Not available in 2023/24
GV4C9      Half Unit
Globalization and Democratization in Southeast Asia

This information is for the 2023/24 session.

Teacher responsible

Prof John Sidel


This course is available on the MSc in Comparative Politics, MSc in Conflict Studies, MSc in Development Management, MSc in Development Studies, MSc in Global Politics and MSc in Social Anthropology (Religion in the Contemporary World). This course is not available as an outside option.

This course is capped at 1 group.

Course content

This course focuses on the diverse processes of globalization and democratization observed in Southeast Asia over the past few decades. Special attention is paid to democracy in Indonesia and the Philippines, regression from democracy to military rule in Thailand and  Myanmar, and 'creeping pluralism' and 'creeping constitutionalism' in Vietnam. The course examines important trends and developments accompanying globalization and democratization in the region - in government-business relations, in local politics, in civil society, in religious practices, in inter-communal relations, and in the organization and use of violence in politics. Throughout the course, the countries examined are treated as cases suitable for analysis and comparison in the light of the broader Comparative Politics and Global Politics literatures on globalization and democratization.

The course begins by situating globalization and democratization in Southeast Asia against a comparative historical and sociological backdrop, paying close attention to the variegated patterns of class, state, and religious formation in the region. The course compares patterns of globalization and democratization across the Philippines, Thailand, Indonesia, Myanmar, and Vietnam. Lectures, readings, and seminar discussions then turn to key trends accompanying globalization and democratization in Southeast Asia. The trends examined include populist challenges to established power structures; campaigns against 'corruption' and in support of 'the rule of law' and 'good governance'; social movements and struggles for popular empowerment; the democratization of religious practices and institutions; religious violence, and separatist mobilization. These trends are treated through comparative analysis of different cases within Southeast Asia and in the light of relevant theoretical literatures drawn from Comparative Politics and Global Politics.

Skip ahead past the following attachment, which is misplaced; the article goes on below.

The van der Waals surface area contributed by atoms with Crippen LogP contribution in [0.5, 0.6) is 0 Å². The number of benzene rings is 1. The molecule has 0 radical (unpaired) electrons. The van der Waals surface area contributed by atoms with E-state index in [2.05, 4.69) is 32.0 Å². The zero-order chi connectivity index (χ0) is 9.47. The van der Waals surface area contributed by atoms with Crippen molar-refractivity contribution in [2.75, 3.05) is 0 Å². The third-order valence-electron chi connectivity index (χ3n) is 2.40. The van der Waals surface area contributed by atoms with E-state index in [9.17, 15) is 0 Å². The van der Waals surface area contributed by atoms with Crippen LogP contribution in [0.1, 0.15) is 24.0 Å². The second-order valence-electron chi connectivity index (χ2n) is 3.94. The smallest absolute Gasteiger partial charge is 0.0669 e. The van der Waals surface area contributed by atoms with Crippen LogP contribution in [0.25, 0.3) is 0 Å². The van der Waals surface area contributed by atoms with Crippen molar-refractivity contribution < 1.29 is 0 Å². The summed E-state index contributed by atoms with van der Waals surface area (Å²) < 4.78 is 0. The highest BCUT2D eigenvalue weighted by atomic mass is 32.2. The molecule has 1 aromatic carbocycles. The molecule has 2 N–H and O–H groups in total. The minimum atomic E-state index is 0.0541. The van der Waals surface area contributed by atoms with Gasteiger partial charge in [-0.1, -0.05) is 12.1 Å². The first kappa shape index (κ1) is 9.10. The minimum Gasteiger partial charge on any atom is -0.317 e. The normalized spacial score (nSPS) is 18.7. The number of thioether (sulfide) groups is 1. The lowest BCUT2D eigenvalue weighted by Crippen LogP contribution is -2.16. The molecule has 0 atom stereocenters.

This course is delivered through a combination of lectures and seminars totalling a minimum of 25 hours in the Michaelmas Term.

There will be a reading week in Week 6 of the MT.

Formative coursework

One non-assessed 1500-word essay.

Indicative reading

Teri L. Caraway and Michele Ford, Labor and Politics in Indonesia (Cambridge: Cambridge University Press, 2020); Nicole Curato (ed.), A Duterte Reader: Critical Essays on Rodrigo Duterte's Early Presidency (Ithaca, NY: Cornell University Southeast Asia Program, 2017); Renaud Egreteau, Caretaking Democratization: The Military and Political Change in Myanmar (Oxford: Oxford University Press, 2016); Federico Ferrara, The Political Development of Modern Thailand (Cambridge: Cambridge University Press, 2015); Michele Ford and Thomas B. Pepinsky (eds.), Beyond Oligarchy: Wealth, Power, and Contemporary Indonesian Politics (Ithaca, NY: Cornell University Southeast Asia Program 2014); Benedict J. Tria Kervliet, Speaking Out in Vietnam: Public Political Criticism in a Communist Party-Ruled Nation (Ithaca, NY: Cornell University Press, 2019); Wataru Kusaka, Moral Politics in the Philippines: Inequality, Democracy, and the Urban Poor (Singapore: NUS Press, 2017); Michael J. Montesano, Terence Chong, and Mark Heng (eds.), After the Coup: The National Council for Peace and Order Era and the Future of Thailand (Singapore: Institute of Southeast Asian Studies, 2018);  Thomas Power and Eve Warburton (eds.), Democracy in Indonesia: From Stagnation to Regression? (Singapore: Institute of Southeast Asian Studies, 2020); Francis Wade, Myanmar’s Enemy Within: Buddhist Violence and the Making of a Muslim ‘Other’ (London: Zed Books, 2017).


Essay (50%, 3000 words).
Online assessment (50%) in January.

Online assessment duration: 7 days in the January exam period (estimated amount of effort: 2 hours).

Student performance results

(2019/20 - 2021/22 combined)

Classification % of students
Distinction 23.9
Merit 69.6
Pass 4.3
Fail 2.2

Key facts

Department: Government

Total students 2022/23: 15

Average class size 2022/23: 15

Controlled access 2022/23: Yes

Lecture capture used 2022/23: Yes (MT)

Value: Half Unit

Guidelines for interpreting course guide information

Course selection videos

Some departments have produced short videos to introduce their courses. Please refer to the course selection videos index page for further information.

Personal development skills

  • Problem solving
  • Communication
  • Specialist skills